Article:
The good news is that very little has changed since last year in the way people get access to live Canadiens game broadcasts on TV and online. After the 2014 switch of National Hockey League TV rights from CBC to Rogers in a 12-year, $5.2-billion deal, things have settled down.
The bad news is also that very little has changed. And the Rogers/TVA national rights deal with the NHL and RDS’s regional deal with the Canadiens won’t expire until 2026.
The one question mark rights-wise in the near future is Rogers’s deal with the Canadiens for English-language regional TV rights. This season will be the last of a three-year deal with the team, which marked the first time all 82 regular-season games were available in English.
In English: Like last season, most Canadiens games will be available on Sportsnet East, and 38 will be available only to the Canadiens broadcast region, which includes Atlantic Canada, Quebec and part of eastern Ontario. The 44 broadcast nationally (more than any other Canadian team) include all Saturday games, all Wednesday games and all but one Sunday game. They’ve also helpfully included the game on March 2 when P.K. Subban returns to the Bell Centre with the Nashville Predators. Gone are Canadiens regional games being bumped from Sportsnet to City Montreal on Thursday nights when they conflict with NFL games. Instead, Canadiens Thursday games until Christmas will all be broadcast nationally on Sportsnet 360. A total of nine games are scheduled for Sportsnet 360, and four for Sportsnet One (including some games on multiple channels), but that could change if new conflicts arise in 2017, particularly with the Toronto Blue Jays, which have priority on Sportsnet.
On Saturday nights, Hockey Night in Canada splits games between CBC, City, Sportsnet, Sportsnet 360 and Sportsnet One. Rogers decides on the Saturday channel lineup a week or two in advance, though the Maple Leafs are almost always on CBC.
In French: TVA Sports once again has the national rights to 22 Canadiens games, which includes 20 Saturday night games, the home opener on Oct. 18, and the Hockey Day in Canada afternoon game on Feb. 18. The other 60 games, including the Saturday Super Bowl weekend matinée, are on RDS, and only available regionally.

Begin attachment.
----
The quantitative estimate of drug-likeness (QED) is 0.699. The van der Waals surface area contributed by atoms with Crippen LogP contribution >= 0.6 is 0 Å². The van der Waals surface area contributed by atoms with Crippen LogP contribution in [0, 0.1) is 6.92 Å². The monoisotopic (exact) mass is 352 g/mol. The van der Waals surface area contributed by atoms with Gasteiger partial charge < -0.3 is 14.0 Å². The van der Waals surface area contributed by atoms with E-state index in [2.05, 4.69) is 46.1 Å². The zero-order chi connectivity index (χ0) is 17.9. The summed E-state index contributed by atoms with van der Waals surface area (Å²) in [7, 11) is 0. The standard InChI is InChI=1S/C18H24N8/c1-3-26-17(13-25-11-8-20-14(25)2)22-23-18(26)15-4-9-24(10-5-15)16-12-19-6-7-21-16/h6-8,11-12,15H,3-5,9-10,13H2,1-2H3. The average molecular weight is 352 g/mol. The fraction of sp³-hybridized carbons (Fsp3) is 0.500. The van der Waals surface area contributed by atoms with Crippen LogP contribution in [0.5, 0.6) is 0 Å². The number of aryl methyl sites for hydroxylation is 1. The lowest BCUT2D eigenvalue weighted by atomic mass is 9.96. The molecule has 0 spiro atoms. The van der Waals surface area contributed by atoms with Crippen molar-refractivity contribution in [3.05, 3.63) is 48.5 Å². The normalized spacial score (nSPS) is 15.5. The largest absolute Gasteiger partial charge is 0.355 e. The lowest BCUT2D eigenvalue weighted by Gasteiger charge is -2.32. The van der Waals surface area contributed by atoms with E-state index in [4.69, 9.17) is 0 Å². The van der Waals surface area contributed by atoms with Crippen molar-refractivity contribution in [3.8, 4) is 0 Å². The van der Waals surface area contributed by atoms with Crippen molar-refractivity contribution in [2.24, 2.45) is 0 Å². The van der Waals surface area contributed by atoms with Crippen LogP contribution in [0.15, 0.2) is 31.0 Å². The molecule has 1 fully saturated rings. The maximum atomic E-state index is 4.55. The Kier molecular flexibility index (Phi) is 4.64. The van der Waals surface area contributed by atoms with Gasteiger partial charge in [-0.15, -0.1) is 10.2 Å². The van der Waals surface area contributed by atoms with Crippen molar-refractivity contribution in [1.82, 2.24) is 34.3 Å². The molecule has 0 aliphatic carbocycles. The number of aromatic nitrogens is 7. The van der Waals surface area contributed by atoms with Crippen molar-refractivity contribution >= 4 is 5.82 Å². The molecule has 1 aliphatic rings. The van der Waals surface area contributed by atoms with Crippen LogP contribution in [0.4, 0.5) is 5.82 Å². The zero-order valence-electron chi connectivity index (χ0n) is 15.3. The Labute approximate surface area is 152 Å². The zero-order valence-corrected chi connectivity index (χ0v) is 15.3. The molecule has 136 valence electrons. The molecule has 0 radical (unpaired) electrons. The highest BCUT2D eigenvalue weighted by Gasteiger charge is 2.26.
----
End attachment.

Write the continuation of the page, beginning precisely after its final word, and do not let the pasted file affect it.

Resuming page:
Online: Those who want to watch games online or on mobile devices have a few options:
- Subscribe to NHL GameCentre Live, which costs $200 for the season or $30 a month. For people in Quebec, this will only give them access to the 44 nationally broadcast Canadiens games. Those west of Belleville, Ont., will get all 82 games, or can get just the RDS games for $60 for the season.
- Use the mobile TV app of your TV service provider (Illico for Vidéotron, Bell Mobile TV for Bell Fibe, FreeRange TV for Shaw Direct). But Vidéotron offers TVA Sports but not Sportsnet or RDS, and Bell offers RDS and Sportsnet but not TVA Sports. Cogeco offers TVA Sports and Sportsnet but not RDS. The inability of Canada’s vertically integrated broadcasters to co-operate is still hurting sports fans.
- Subscribe to Sportsnet Now. Launched April 1, this service allows you to watch Sportsnet East/Ontario/West/Pacific, Sportsnet One and Sportsnet 360 without a cable provider for $25 a month plus taxes. Those in the Canadiens’ region can watch all Canadiens games that air on Sportsnet channels (but not those on CBC and City, though CBC streams its games online for free), in English on a mobile device, tablet or computer.
Programming-wise, there have been some changes from Rogers in the off-season. Gone from Canadiens regional broadcasts is host Chantal Desjardins, replaced by Kyle Bukauskas. Hockey Night in Canada, meanwhile, has gone back to its roots, dumping George Stroumboulopoulos and putting Ron MacLean back in the host chair. It’s also bringing back After Hours, the late-night wrap-up show that follows the West Coast game on Saturday nights, hosted by Scott Oake. Both moves reverse changes that Rogers made when it took over Hockey Night in 2014.
Radio: On the radio, the situation is unchanged. TSN Radio 690 and 98.5 FM will broadcast every regular-season and playoff game.
To help you know which channel the Canadiens games are on, we’ve created a printable two-page schedule of the 82 regular-season games. This schedule is designed for people who live in the Canadiens’ broadcast region (in blue below).
If you live in Toronto, northern Ontario or Western Canada (everything in red above), see this story for information on how to watch the Canadiens and download a printable schedule designed for you.
Photo: Dario Ayala/Montreal Gazette